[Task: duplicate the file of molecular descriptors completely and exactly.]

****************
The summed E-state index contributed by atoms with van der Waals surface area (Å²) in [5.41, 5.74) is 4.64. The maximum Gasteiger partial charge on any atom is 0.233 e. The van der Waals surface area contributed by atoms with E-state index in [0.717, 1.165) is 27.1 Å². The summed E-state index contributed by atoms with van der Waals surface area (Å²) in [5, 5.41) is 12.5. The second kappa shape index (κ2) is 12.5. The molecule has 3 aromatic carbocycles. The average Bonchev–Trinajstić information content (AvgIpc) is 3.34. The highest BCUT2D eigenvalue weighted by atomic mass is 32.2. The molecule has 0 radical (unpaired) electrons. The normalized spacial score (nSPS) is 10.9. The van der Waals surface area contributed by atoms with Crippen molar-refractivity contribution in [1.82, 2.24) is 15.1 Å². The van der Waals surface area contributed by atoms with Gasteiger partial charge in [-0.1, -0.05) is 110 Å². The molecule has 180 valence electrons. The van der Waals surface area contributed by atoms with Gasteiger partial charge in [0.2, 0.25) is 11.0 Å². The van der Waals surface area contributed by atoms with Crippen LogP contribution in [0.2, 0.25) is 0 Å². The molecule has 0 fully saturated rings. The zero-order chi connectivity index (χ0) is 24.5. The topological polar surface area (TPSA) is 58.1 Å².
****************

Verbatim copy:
The summed E-state index contributed by atoms with van der Waals surface area (Å²) in [5.41, 5.74) is 4.64. The maximum Gasteiger partial charge on any atom is 0.233 e. The van der Waals surface area contributed by atoms with E-state index in [0.717, 1.165) is 27.1 Å². The summed E-state index contributed by atoms with van der Waals surface area (Å²) in [5, 5.41) is 12.5. The second kappa shape index (κ2) is 12.5. The molecule has 3 aromatic carbocycles. The average Bonchev–Trinajstić information content (AvgIpc) is 3.34. The highest BCUT2D eigenvalue weighted by atomic mass is 32.2. The molecule has 0 radical (unpaired) electrons. The normalized spacial score (nSPS) is 10.9. The van der Waals surface area contributed by atoms with Crippen molar-refractivity contribution in [1.82, 2.24) is 15.1 Å². The van der Waals surface area contributed by atoms with Gasteiger partial charge in [-0.1, -0.05) is 110 Å². The molecule has 180 valence electrons. The van der Waals surface area contributed by atoms with Gasteiger partial charge in [0.2, 0.25) is 11.0 Å². The van der Waals surface area contributed by atoms with Crippen LogP contribution in [0.2, 0.25) is 0 Å². The molecule has 0 fully saturated rings. The zero-order chi connectivity index (χ0) is 24.5. The topological polar surface area (TPSA) is 58.1 Å².